Another dizzying room—a room physically tilted on its axis—is now to be found a few miles south. It is called, ominously, Demon Hill. It's an artwork by Los Angeles–based Julian Hoeber, who built it out of plywood, and it stands inside the gallery at Western Bridge. It's based on the "mystery spots" that became popular American roadside attractions in the second half of the 20th century—Demon Hill is based on the specific location in the redwoods at Santa Cruz, where, according to lore, a stretch of earth is tilted off-kilter in a reality-bending geographical anomaly.

The artwork is part of a show of three distinct environments at Western Bridge, all falling under the title Funhouse. One is a bounce house by Mungo Thomson—you do jump inside it—that references the transcendent Skyspaces of American Light & Space artist (and Quaker) James Turrell. The other is a circular enclosure by Carsten Höller where white neon lights flicker on and off in patterns, appearing to travel the circle and create a hallucinatory architecture that's continually changing. These pieces have been seen before at Western Bridge, but this is the first showing for Demon Hill, which Hoeber created for the Hammer Museum in Los Angeles in 2010.

To enter Demon Hill, you walk up a small ramp into the single room, decorated only with a mirror, a shelf, a metal plumb on a string, and a chair, lit by rows of fluorescent lights above. The chair is based on a plain design by minimalist artist Donald Judd; the lights above reference light artist Dan Flavin. But art historical references really only exist outside the room. When you're inside, your consciousness is entirely occupied with attempting to make sense of what's going on—and failing. "What Magritte's Perfidy of Images is to the cerebrum, the mystery spot is to the cerebellum," wrote William Poundstone after seeing Demon Hill. (The Perfidy famously reads, "This is not a pipe" with a painting of a pipe.) "But this paradox plays for keeps—there is no explaining anything to the cerebellum." Instead of clicking into clarity, the experience is of perpetual vertigo.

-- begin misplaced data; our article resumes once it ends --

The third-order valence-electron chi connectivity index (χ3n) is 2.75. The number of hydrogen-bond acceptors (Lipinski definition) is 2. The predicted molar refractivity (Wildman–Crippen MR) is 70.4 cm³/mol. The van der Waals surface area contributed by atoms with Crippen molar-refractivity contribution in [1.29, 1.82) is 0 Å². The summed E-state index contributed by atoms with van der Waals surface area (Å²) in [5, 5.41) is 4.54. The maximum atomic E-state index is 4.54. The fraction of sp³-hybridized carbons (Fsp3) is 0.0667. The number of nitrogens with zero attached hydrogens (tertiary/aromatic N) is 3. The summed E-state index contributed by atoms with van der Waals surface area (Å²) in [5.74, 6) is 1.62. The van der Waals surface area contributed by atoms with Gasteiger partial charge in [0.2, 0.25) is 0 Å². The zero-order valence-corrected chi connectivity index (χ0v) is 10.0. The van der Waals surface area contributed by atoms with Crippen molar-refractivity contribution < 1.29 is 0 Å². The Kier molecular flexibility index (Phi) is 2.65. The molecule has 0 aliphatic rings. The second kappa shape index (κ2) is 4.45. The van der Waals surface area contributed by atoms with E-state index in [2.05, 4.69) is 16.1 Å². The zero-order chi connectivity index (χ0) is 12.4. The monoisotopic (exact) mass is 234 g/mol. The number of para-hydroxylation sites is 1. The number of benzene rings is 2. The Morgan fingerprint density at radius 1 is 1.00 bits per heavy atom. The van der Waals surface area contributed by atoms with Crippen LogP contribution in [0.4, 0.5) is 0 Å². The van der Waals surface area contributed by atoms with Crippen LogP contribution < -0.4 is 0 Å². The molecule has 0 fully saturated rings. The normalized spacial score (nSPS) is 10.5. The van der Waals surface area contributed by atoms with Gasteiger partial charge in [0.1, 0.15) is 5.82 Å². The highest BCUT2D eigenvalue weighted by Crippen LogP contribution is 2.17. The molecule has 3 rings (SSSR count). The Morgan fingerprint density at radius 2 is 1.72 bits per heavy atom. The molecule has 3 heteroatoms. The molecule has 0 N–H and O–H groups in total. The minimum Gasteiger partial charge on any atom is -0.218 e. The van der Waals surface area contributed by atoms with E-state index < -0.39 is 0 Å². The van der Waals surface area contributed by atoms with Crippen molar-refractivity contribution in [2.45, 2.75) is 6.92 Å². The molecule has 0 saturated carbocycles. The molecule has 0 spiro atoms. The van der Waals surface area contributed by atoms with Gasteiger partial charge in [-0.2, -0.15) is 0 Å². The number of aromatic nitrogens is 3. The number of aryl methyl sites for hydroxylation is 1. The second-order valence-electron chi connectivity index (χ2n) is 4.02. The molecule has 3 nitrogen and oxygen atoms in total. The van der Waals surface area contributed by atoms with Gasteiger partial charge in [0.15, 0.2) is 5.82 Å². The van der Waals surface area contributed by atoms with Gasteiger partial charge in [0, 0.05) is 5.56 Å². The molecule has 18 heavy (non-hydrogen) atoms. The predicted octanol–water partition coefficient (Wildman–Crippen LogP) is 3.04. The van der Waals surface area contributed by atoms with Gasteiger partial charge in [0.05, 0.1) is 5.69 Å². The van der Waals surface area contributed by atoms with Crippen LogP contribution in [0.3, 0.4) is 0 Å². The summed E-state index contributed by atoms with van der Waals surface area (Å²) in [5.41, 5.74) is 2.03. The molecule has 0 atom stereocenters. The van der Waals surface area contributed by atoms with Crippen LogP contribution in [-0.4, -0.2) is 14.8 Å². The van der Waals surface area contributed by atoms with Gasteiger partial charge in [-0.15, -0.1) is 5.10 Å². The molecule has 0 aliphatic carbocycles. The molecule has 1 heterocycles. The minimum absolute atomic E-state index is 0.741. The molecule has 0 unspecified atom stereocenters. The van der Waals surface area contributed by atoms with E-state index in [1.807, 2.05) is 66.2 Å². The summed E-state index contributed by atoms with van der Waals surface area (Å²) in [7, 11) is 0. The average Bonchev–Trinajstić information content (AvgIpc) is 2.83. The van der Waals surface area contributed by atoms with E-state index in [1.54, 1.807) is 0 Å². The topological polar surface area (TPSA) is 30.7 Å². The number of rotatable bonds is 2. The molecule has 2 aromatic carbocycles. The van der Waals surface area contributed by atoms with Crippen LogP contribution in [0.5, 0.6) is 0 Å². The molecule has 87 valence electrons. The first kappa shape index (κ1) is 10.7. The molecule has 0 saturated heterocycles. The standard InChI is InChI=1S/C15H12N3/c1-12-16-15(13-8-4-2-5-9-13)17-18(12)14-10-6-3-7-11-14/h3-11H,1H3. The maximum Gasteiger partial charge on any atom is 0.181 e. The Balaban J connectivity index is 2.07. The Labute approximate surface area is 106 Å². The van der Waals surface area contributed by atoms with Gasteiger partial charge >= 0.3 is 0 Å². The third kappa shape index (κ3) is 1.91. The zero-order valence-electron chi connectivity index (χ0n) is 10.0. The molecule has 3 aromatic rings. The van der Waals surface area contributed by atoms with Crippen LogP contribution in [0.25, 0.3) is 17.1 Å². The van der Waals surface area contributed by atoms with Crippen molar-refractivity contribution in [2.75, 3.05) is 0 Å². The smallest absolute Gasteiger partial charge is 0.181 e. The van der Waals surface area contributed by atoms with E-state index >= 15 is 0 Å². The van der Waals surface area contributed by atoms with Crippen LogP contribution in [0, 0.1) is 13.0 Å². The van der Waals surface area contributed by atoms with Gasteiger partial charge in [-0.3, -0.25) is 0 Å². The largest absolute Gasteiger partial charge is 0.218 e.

Because the room is tilted, what looks level is, in fact, way off the center of the earth's gravity. That means that inside Demon Hill, there is the distinct sensation that you could reel off the surface of the earth into senseless orbit. You simply cannot reconcile what you see with what you feel. There's a fight going on: Either your eyes are lying or the rest of your body is. And you can't stop trying to make reconciliation happen, to achieve sensory unity.

A series of tricks—what essayist Luc Sante calls "meditative chicanery"—gives you something to do with all this tension. The plumb dangles at such an obscenely severe angle to your line of sight that you have to laugh. A break! The artist has provided a ping-pong ball for you to roll along the length of the shelf; because of the room's angle, the ball appears to roll upward. Holding out the promise of rest, the chair is like the horizon line in a landscape painting. When you finally get over to it and sit down, though, you mainly just feel dizzy in a new and different way.

Dizziness is your signal, as with the stereoscopes, that truth is just truthiness, as Stephen Colbert would put it. It's a simple and familiar idea, but still one that could set you free or drive you crazy. Poor Nietzsche, writing in the era of the stereoscope and seeing—and fearing—its chaotic power: "Reason is the road to the constant," he insisted, like a robot trying to argue with a human. "The least sensual ideas must be the closest to the true world. It is from the senses that most misfortunes come—they are deceivers, deluders, destroyers." But who'd want to live without them? recommended